Biomaterials for Devices and Regenerative Medicine (BDRM)
Biomaterials and Devices for Disease and Regenerative Medicine (BDRM) theme (formerly Cellular and Molecular Systems Engineering) within the M2M Center consists of a growing interdisciplinary group of 12 investigators from four departments. The overarching goal of BDRM is to understand, manipulate and design in vitro model systems at the cellular, molecular, and tissue levels for applications in disease and regenerative medicine. To achieve this goal, BDRM faculty combine expertise in cellular engineering, tissue engineering, molecular self-assembly, mechanics, high-throughput screening, biopolymer materials, and materials design principles. The proximity to other clusters in the Life Science Laboratories has fostered new collaborations within the Institute for Applied Life Sciences, across campus and with the UMass Medical School.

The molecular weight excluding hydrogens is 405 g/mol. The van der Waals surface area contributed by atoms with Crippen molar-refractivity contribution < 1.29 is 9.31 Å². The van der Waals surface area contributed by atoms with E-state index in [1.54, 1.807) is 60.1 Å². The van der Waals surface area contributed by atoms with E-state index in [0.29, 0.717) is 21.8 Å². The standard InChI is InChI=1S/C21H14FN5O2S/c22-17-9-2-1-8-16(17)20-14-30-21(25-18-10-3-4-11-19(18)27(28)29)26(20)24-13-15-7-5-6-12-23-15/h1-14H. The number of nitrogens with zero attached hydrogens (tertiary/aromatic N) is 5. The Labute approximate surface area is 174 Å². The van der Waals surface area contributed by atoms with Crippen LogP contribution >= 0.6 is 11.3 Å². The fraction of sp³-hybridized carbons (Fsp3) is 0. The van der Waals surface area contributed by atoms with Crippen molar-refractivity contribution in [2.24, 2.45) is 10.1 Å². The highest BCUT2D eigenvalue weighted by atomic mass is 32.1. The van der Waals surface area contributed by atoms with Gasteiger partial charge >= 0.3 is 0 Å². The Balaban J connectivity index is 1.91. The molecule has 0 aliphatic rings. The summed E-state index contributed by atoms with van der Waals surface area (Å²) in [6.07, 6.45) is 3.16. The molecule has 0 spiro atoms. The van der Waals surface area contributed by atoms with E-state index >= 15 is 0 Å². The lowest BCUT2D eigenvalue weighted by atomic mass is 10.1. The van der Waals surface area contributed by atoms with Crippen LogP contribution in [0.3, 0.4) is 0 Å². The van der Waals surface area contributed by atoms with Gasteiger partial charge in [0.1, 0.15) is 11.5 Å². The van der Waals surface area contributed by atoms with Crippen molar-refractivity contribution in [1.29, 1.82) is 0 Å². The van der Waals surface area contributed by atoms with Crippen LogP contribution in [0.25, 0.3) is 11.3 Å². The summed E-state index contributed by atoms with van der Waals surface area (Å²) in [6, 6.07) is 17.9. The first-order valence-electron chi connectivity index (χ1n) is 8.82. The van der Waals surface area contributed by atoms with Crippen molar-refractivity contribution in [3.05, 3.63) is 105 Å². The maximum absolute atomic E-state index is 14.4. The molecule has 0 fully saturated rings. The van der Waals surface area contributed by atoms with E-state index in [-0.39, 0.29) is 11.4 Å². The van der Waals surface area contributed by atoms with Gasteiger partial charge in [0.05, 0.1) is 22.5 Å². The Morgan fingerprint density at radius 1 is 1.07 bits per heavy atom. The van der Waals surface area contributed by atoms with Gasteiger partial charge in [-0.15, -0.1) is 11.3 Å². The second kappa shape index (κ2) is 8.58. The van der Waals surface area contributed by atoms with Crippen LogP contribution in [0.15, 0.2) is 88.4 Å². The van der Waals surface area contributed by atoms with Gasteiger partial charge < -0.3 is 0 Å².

BDRM research is organized into three focus areas:
- Tissue engineering and bioinspired materials: to synthesize and characterize novel materials from natural and synthetic materials, and to understand their interactions with microbial and human cells, tissues, and biomolecules.
- Mechanobiology: to identify how cells sense and respond to mechanical stimuli, and to employ these principles to new treatment platforms for diseases, artificial tissue constructs, and drug screening.
- Treatments and models of disease: to combine novel materials, transport models, mechanical signals and microfluidics with living systems to study how cells sift through complex information to inform disease onset, progression, and eradication.
The three focus areas are synergistic due to their emphasis on multiscale engineering of complex biosystems at the molecular, cellular, and tissue levels for human health applications and regenerative medicine.